1 General introduction 23 Digital rectal examination (Rao®) Next, the patient is asked to bear down (push). The examiner places his/her left hand on the patient’s abdomen and the patient is asked to push and bear down. Repeat this maneuver once or twice to make sure the patient understands the order and complied with the request, and that the responses are consistent.50 Push effort is scored as relaxation, indifferent or paradoxical contraction. To clinically diagnose dyssynergia, the presence of any two of the following findings can be used: the inability to contract the abdominal muscles, inability to relax the anal sphincter and puborectalis muscle, a paradoxal contraction of the anal sphincter and puborectalis muscle, or the absence of perineal descent.50 The sensitivity of digital rectal examination in diagnosing dyssynergia is 71% and the specificity is 76%.53 The current Rome criteria recommends the use of additional tests for diagnosing dyssynergia.54 Push effort (Rao®)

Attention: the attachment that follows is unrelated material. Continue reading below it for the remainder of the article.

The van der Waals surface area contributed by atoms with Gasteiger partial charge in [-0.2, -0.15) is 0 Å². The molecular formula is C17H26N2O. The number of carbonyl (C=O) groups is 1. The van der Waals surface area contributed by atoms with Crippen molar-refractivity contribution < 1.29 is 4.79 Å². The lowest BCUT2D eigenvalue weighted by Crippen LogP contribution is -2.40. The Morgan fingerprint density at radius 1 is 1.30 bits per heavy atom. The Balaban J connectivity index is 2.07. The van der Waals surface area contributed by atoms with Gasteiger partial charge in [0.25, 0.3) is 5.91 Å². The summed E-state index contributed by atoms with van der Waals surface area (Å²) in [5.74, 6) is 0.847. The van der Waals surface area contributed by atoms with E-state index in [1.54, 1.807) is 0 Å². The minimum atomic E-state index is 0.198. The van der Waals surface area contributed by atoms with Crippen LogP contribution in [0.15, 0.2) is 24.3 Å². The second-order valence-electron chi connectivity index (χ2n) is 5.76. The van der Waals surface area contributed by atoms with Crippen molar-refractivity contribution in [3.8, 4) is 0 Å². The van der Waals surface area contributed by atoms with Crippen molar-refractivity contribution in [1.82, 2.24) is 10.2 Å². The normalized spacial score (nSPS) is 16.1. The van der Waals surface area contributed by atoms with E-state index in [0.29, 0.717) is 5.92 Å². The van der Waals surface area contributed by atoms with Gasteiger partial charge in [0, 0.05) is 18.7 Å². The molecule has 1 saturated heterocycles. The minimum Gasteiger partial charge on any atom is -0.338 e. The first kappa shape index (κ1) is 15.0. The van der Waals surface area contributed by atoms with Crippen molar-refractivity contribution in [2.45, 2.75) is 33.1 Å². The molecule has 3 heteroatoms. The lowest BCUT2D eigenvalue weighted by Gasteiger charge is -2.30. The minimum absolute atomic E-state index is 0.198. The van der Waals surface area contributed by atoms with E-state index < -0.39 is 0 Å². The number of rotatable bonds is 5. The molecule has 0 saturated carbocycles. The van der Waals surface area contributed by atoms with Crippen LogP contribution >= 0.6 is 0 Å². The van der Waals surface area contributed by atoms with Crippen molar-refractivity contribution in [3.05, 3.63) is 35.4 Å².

Chapter 1 24 When finishing the digital rectal exam, it is important to inspect the finger for obvious blood, mucus or pus and note the color of the feces. Gaping of the anal canal is suggestive of a neurological or sphincter defect.55 Surface electromyography (s-EMG) Pelvic floor muscle tone and function could also be measured with surface electromyography (s-EMG) (μV),49 with intravaginal or-anal probes.56,57 s-EMG is the only tool that can directly assess the pelvic floor muscle activity by measuring electrical signals which is generated along muscle fibers after depolarization of their motor nerve.58 s-EMG is used to evaluate motor control patterns, coordination and location of the pelvic floor muscles and gives the practioner and patient information about the ability to contract and relax and whether there is an increase or decrease in activity during a particular task.59 The use of down training, has been proven effective in creating awareness to avoid holding tension.57,60 A validated EMG electrode, the Multiple Array Probe (MAPLe®), was used in the present study. The MAPLe® probe uses a unipolar configuration, a validated location, is not sensitive for crosstalk and is capable of registering EMG-activity on all sides and depths of the pelvic floor during diagnosis and treatment.61 Biofeedback MAPLe®